2005 Hall of Fame Inductee-
This article originally appeared in the January 2006 issue of Vintage Airplane magazine
Born into a tenant farming family in 1931, Charles E. Nelson became interested in aviation in grade school, when a )-3 Cub landed near his Euchee, Tennessee, school to wait out some bad weather. While his father plowed the fields of the Tennessee River bottomland, 7 year-old Charlie was whittling model airplanes from cornstalks. Growing up during World War II, he developed an interest in all things mechanical and electrical. By 1949, 18-year-old Charlie had volunteered for a three-year Air Force enlistment.
As an airman, he was sent to Airborne Radio Operators School, where he received his Amateur Radio license “W4RST,” which is still current today. After graduation from Keesler radio school he was assigned to SAC at Carswell AFB, Fort Worth, Texas. While at Carswell, he was tasked to build and maintain a Military Amateur Radio Service station, which he did until the Korean War saw him reassigned to a communications base in England, where he learned to decode Russian weather reports.
After a one-year extension of his enlistment, he was honorably discharged and found himself at work in Tulsa, Oklahoma, at Douglas Aircraft in the electrical development department. A return home to Tennessee led him to work with the phone company. In 1955 he was involved in dirt-track racing, both as a backer and as a track announcer, money that would eventually be used in part to buy his first airplane. He also found time to get married ad was blessed with his daughter, Pam, who works with her father as the secretary of the Swift Association office.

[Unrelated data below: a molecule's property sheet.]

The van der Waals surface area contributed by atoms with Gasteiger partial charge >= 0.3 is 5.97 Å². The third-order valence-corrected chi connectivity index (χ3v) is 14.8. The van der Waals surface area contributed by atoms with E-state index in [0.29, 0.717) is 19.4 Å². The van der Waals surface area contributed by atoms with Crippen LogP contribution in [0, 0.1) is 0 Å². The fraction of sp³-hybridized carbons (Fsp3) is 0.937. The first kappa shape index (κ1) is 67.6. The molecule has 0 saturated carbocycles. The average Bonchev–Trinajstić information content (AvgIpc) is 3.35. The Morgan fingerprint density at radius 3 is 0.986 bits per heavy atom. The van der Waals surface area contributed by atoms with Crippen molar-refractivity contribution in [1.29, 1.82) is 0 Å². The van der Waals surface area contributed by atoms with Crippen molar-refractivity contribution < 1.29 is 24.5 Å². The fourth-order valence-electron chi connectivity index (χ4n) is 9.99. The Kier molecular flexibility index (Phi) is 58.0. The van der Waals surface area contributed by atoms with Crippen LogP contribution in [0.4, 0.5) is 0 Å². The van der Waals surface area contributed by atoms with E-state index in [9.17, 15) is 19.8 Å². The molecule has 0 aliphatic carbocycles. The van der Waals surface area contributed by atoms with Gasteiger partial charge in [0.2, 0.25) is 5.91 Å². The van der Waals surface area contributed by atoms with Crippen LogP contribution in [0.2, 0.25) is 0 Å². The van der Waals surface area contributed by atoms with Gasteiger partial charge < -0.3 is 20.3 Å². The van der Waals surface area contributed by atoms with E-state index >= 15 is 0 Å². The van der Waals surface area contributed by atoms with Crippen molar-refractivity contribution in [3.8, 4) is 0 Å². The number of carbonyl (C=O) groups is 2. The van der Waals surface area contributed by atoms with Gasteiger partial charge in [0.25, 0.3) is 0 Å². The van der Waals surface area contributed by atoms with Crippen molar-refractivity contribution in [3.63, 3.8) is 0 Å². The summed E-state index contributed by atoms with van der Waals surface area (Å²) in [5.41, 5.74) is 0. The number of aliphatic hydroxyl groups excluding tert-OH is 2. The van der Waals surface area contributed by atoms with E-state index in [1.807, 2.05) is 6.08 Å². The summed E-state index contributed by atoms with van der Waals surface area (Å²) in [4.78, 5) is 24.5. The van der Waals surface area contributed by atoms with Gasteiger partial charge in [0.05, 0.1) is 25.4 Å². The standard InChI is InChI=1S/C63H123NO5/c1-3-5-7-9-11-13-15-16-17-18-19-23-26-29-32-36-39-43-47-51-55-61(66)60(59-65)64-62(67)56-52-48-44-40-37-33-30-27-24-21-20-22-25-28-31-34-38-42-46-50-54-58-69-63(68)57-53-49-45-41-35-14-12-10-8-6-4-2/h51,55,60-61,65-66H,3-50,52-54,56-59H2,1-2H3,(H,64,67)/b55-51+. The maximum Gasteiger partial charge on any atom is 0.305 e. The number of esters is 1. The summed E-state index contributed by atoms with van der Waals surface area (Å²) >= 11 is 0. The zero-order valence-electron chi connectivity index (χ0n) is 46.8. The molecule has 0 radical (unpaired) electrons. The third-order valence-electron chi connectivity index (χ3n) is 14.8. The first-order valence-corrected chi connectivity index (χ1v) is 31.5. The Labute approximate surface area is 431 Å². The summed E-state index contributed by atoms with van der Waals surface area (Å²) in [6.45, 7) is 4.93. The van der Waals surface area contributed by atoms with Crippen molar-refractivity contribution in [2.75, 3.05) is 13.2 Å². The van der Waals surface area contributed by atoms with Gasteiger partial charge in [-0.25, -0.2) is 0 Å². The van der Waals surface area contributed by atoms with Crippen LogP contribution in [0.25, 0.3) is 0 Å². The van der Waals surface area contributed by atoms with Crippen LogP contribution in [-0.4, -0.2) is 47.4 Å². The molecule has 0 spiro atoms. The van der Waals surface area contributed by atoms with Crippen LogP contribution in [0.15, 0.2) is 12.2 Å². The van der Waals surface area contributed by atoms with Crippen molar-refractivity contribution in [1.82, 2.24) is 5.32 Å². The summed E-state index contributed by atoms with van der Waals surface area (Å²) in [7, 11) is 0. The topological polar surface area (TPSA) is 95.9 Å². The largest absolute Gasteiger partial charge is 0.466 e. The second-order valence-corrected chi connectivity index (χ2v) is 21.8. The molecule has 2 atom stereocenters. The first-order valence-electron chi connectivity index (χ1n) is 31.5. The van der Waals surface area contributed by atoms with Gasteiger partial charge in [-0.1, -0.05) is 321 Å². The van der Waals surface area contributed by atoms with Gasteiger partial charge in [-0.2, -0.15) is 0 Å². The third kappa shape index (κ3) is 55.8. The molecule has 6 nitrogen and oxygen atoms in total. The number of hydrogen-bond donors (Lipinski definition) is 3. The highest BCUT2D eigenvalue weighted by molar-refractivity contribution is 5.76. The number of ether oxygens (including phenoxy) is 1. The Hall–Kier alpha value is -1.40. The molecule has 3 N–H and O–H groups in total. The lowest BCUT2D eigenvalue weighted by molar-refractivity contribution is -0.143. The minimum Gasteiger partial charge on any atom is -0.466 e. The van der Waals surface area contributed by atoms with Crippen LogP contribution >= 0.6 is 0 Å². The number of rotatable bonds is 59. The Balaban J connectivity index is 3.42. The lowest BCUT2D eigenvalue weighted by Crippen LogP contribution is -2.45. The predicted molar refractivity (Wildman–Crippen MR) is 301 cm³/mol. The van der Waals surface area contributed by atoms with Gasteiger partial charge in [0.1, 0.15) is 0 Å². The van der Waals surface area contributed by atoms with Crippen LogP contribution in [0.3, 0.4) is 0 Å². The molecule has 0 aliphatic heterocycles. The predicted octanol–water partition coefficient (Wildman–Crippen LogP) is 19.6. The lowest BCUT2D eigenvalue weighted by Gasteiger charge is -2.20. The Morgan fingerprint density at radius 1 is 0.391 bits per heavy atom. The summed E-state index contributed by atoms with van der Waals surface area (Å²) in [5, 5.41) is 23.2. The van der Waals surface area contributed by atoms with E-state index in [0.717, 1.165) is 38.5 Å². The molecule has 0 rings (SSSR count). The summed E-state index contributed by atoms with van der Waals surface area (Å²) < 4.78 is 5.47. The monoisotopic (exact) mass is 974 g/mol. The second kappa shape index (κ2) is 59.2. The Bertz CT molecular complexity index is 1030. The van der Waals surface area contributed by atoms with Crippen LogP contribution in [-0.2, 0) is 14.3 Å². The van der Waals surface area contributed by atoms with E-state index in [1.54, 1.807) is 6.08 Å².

A lifetime of business ventures with his partner, David Boyd, included ventures in a campground, sub-division development, and cemeteries.
While in involved in business in Ardmore, Oklahoma, Charlie enrolled in an “American Flyers” pilot school, the only American student in a classroom full of Afghani student pilots. After soloing a J-3 Cub, in 1961 he bought a Luscombe 8A. Later, he bought an airplane salvaged from the Tennessee River, the airplane to which he’d become indelibly linked- A Swift. He later sold the Luscombe to another VAA Hall of Fame inductee, Jack Cox, and his wife, Golda.
Charlie’s interest in aviation continued to take root, and he attended his first EAA convention in Rockford in 1964. He hasn’t missed one since.
His early visits to the EAA convention convinced him that the owners of Swifts needed a way to communicate with one another. While flying home in his second Swift, he developed a plan of action and placed a two-dollar ad in Trade-A-Plane. The International Swift Association, which later became the Swift Museum Foundation, quickly grew to 800 members, and continues to serve aviators who have an abiding love for the Swift.
Over the next 37 years, Charlie and the Swift Association have acquired the Swift Type Certificate, negotiated with the Saudi government to acquire and restore what became the only remaining Temco T-35-A Buckaroo, and celebrated the 50th anniversary of the aircraft with a reunion fly-in, which featured a reunion of Temco employees, including past Temco President Bob McCulloch.
By the end of the past century, under the leadership of Charlie Nelson and with the help of his volunteers and small staff, the Swift Museum Foundation has its own headquarters building, a parts department to supply parts to Swift owners, and its own museum, and is once again working with manufacturer to build new aircraft based on the Swift’s design, as well as make replacement parts for the Globe/Temco Swift.